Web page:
What is going on in the oil market?


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BREVIK, Frode, Axel KIND, 2004. What is going on in the oil market?. In: Financial Markets and Portfolio Management. 18(4), pp. 442-457. ISSN 1555-4961. eISSN 1555-497X

@article{Brevik2004going-28627, title={What is going on in the oil market?}, year={2004}, doi={10.1007/s11408-004-0407-3}, number={4}, volume={18}, issn={1555-4961}, journal={Financial Markets and Portfolio Management}, pages={442--457}, author={Brevik, Frode and Kind, Axel} }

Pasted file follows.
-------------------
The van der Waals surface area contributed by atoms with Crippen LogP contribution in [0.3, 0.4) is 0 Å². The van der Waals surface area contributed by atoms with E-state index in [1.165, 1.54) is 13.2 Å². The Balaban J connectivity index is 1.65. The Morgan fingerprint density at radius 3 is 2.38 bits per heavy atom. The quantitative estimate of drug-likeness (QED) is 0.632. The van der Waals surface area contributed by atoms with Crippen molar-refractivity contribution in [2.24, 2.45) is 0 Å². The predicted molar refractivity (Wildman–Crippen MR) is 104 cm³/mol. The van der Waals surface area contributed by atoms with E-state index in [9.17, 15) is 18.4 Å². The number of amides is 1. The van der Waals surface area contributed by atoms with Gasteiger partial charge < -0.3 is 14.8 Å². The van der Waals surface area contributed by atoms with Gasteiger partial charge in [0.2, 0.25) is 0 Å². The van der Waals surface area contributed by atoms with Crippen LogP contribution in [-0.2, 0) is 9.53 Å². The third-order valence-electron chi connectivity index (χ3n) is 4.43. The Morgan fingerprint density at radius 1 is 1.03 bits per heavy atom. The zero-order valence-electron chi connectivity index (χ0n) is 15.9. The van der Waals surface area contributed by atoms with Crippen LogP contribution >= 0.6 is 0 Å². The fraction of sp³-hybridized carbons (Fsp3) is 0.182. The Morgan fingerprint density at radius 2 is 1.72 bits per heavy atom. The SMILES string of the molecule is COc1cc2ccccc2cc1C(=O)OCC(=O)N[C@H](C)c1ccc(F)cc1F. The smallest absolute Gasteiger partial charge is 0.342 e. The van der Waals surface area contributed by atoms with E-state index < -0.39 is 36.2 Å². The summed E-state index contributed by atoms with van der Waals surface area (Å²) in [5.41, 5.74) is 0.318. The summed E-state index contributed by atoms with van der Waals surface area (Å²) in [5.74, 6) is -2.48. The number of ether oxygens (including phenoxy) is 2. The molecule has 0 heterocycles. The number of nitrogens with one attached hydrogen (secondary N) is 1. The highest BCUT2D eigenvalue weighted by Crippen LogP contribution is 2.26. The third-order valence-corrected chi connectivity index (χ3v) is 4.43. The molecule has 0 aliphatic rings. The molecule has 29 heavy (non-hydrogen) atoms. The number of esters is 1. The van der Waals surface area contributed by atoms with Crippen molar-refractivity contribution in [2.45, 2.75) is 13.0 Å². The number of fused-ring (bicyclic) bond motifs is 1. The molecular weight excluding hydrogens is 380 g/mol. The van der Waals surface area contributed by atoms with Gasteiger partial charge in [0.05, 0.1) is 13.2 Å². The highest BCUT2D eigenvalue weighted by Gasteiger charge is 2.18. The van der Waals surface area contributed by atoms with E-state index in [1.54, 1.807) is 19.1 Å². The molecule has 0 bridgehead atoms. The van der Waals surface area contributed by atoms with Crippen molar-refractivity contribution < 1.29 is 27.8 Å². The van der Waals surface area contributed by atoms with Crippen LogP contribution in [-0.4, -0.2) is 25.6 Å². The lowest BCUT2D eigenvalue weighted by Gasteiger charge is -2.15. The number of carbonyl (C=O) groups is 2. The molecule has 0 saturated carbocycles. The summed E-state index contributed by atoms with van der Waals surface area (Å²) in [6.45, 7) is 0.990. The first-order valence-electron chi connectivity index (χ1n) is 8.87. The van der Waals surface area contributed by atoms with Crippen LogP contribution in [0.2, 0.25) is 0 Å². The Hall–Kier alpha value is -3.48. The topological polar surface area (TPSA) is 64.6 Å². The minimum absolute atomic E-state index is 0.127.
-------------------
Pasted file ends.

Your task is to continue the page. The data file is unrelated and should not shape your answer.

<rdf:RDF xmlns:rdf="http://www.w3.org/1999/02/22-rdf-syntax-ns#" xmlns:bibo="http://purl.org/ontology/bibo/" xmlns:dc="http://purl.org/dc/elements/1.1/" xmlns:dcterms="http://purl.org/dc/terms/" xmlns:xsd="http://www.w3.org/2001/XMLSchema#" > <rdf:Description rdf:about="https://kops.uni-konstanz.de/rdf/resource/123456789/28627"> <dc:creator>Brevik, Frode</dc:creator> <dcterms:bibliographicCitation>Financial Markets and Portfolio Management ; 18 (2004), 4. - S. 442-457</dcterms:bibliographicCitation> <dc:contributor>Brevik, Frode</dc:contributor> <dcterms:available rdf:datatype="http://www.w3.org/2001/XMLSchema#dateTime">2014-08-04T14:25:22Z</dcterms:available> <dcterms:title>What is going on in the oil market?</dcterms:title> <dc:creator>Kind, Axel</dc:creator> <dc:language>eng</dc:language> <dc:date rdf:datatype="http://www.w3.org/2001/XMLSchema#dateTime">2014-08-04T14:25:22Z</dc:date> <dcterms:rights rdf:resource="http://nbn-resolving.org/urn:nbn:de:bsz:352-20140905103605204-4002607-1"/> <dc:rights>deposit-license</dc:rights> <dcterms:issued>2004</dcterms:issued> <bibo:uri rdf:resource="http://kops.uni-konstanz.de/handle/123456789/28627"/> <dcterms:abstract xml:lang="eng">In this article, we propose a consistent view on the recent oil-price history based on fundamental data and economic theory. We sum up: After the turn of the century three major stylized shocks have hit market. First, the demand curve has shifted fight outwards, mainly driven, as extensively reported in the media, by sustained growth in China and other Asian Countries. Second, supply disruptions in countries with low extraction costs (Iraq and Venezuela) have shifted the supply curve to the left. Third, we show that speculators adjust their inventories in order to take advantage of predictable price fluctuations and play themselves a major role in the price formation. Optimal storage theory implies that aggregate inventories are negatively related to the oil price and positively to the volatility of supply and demand shocks.</dcterms:abstract> <dc:contributor>Kind, Axel</dc:contributor> </rdf:Description> </rdf:RDF>

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